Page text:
The Impact of Information

I think the most interesting thing I have learned this semester is about how information is organized and spread. Due to the internet, there is a whole world of knowledge at my immediate disposal, but I never understood how this knowledge came to be organized and processed so that it could be accessed by a very large number of people. Learning about metadata and organization schemas like the Dublin Core has made me think about this. English 340 has also taught me about the impact that digital accessibility to information has on society, and about the idea of developing a “free culture,” in which this digital information is accessible to all.

I realized that there is so much information I take for granted, including even the word “information.” Information only becomes “informative” after it has been processed from data, which comes from metadata. And while people commonly define “metadata” as “data about data,” this definition is too simple, as one must ask what exactly data is (Pomerantz 19). Data is potential information, so metadata describes a “potentially informative object” (Pomerantz 26). I now understand that computing and access to information requires an immense amount of work and organization of metadata, as resources must be organized in a way that enable people to find what they are looking for. Central to organizing resources is the storage of data within them, for without this, finding information would be very chaotic. This point was very well demonstrated by one of my classmates last week, who said that “a room full of books is not a library,” as a library is organized using metadata so that there are easy ways to find books. Without metadata, information would simply be data: having the potential to inform people but unable to do so without organization. This leads me to a section of the book Metadata, that got me thinking about a different class I am taking this semester (Philosophy 207: Modern Philosophy). Pomerantz asks, “If a tree falls in the forest and no one is around, does it generate information” (21). In Philosophy 207, I learned about George Berkeley, who asked a very similar question in the eighteenth century: “If a tree falls in the forest and no one is there to hear it, does it make a sound?” Berkeley believed that the answer is no: as an idealist, he thought that objects and events only exist in the consciousness of the perceiver, and to exist is to be an object of actual perception. Therefore, if a tree falls and there is no sensory perception of it, it does not make a sound. One could make a similar argument in terms of organization of data: if data is not organized, and cannot be perceived, it cannot generate information. To move from the conceptual aspects of this to the technical, I practiced organizing data by metadata when I made an account at and uploaded items that related to me. I then categorized them according to elements of the Dublin Core, a metadata schema. For example, I uploaded my resume and under title wrote, “Lizzie Gellman’s resume,” under subject wrote “Lizzie Gellman,” and under description put the date that the resume was made.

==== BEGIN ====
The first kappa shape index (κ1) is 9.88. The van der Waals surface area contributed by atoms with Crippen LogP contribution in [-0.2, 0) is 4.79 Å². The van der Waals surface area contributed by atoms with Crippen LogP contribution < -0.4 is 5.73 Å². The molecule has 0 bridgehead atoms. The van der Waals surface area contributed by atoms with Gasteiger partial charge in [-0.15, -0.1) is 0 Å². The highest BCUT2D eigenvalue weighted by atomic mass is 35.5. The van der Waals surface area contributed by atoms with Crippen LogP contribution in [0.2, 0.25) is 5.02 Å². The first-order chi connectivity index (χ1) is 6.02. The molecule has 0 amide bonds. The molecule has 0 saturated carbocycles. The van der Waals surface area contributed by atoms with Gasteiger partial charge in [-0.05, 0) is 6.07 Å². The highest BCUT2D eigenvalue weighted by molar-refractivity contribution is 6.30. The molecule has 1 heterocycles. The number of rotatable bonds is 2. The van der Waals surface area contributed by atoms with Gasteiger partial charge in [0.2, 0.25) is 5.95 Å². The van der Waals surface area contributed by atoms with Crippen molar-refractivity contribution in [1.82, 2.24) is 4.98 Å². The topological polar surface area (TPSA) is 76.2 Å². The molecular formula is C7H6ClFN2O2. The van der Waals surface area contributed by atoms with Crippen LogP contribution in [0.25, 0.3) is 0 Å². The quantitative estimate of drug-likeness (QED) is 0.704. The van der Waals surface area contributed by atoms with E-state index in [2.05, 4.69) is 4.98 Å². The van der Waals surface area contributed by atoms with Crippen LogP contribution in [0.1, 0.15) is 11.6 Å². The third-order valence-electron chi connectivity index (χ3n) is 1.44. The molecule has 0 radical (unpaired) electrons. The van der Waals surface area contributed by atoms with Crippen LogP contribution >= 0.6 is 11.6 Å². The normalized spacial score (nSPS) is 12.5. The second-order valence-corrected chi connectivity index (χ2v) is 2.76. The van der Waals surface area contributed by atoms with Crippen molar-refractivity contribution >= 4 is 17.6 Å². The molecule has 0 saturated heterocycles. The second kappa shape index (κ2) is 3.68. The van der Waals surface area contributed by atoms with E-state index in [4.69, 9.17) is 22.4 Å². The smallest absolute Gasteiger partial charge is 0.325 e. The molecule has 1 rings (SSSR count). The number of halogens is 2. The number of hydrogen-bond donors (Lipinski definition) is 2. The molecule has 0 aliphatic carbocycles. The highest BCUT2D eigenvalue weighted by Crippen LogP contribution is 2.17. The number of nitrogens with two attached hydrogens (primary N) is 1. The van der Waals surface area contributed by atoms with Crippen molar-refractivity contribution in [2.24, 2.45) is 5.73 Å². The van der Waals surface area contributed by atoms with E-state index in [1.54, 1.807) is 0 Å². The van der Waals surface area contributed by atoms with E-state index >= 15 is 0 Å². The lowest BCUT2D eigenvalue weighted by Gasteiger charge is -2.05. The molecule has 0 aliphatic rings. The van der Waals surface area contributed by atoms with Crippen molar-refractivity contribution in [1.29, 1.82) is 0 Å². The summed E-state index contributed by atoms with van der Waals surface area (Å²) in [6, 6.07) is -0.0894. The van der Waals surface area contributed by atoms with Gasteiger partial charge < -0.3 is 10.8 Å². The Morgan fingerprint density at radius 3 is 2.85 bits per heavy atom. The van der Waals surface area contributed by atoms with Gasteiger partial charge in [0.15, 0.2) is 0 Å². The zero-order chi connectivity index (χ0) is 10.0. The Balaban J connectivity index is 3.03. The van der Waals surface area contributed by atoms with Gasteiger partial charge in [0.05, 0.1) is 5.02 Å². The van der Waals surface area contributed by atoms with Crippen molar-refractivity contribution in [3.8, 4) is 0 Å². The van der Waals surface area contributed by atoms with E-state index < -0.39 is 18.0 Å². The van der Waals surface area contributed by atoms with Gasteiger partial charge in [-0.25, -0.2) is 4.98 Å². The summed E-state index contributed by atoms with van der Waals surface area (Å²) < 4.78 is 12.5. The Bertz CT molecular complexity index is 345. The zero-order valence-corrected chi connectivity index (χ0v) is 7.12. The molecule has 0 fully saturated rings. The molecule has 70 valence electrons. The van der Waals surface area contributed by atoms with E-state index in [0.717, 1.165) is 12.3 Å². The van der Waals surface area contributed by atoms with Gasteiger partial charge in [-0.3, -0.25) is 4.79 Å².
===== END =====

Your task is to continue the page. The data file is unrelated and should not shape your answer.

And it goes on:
Thinking about how information is organized leads me to another interesting thing I learned this semester about the spread of information and increased regulation of creativity in society. I learned that information sharing is being limited by copyright laws that do more to protect certain industries against competition than to make sure artists are compensated for their work. I learned about the idea of cultivating a “free culture,” which says that the public should be able to benefit from past creativity instead of having work that is limited to certain audiences. These limited audiences include wealthy people, and those who attend a college or university (which is often people with money). This means that information distribution is limited, as many scholarly works are only available on digital libraries in which readers must pay for a lot of the content, such as JSTOR. As a result, the wealthy and educated have much more access to digital information than others do. After reading excerpts from Lawrence Lessig’s Free Culture, I realized that copyright laws often benefit the rich and powerful, especially those who make the copyright laws (making more money from them than the creators of copyrighted content), and result in underprivileged people being deprived of access to information. This reminds me of reading about the information gap in my Communication 160 class, which says that there is a growing disparity in amounts and types of information available to people because technology is more accessible to some than others—and the majority of these “some” are the wealthy.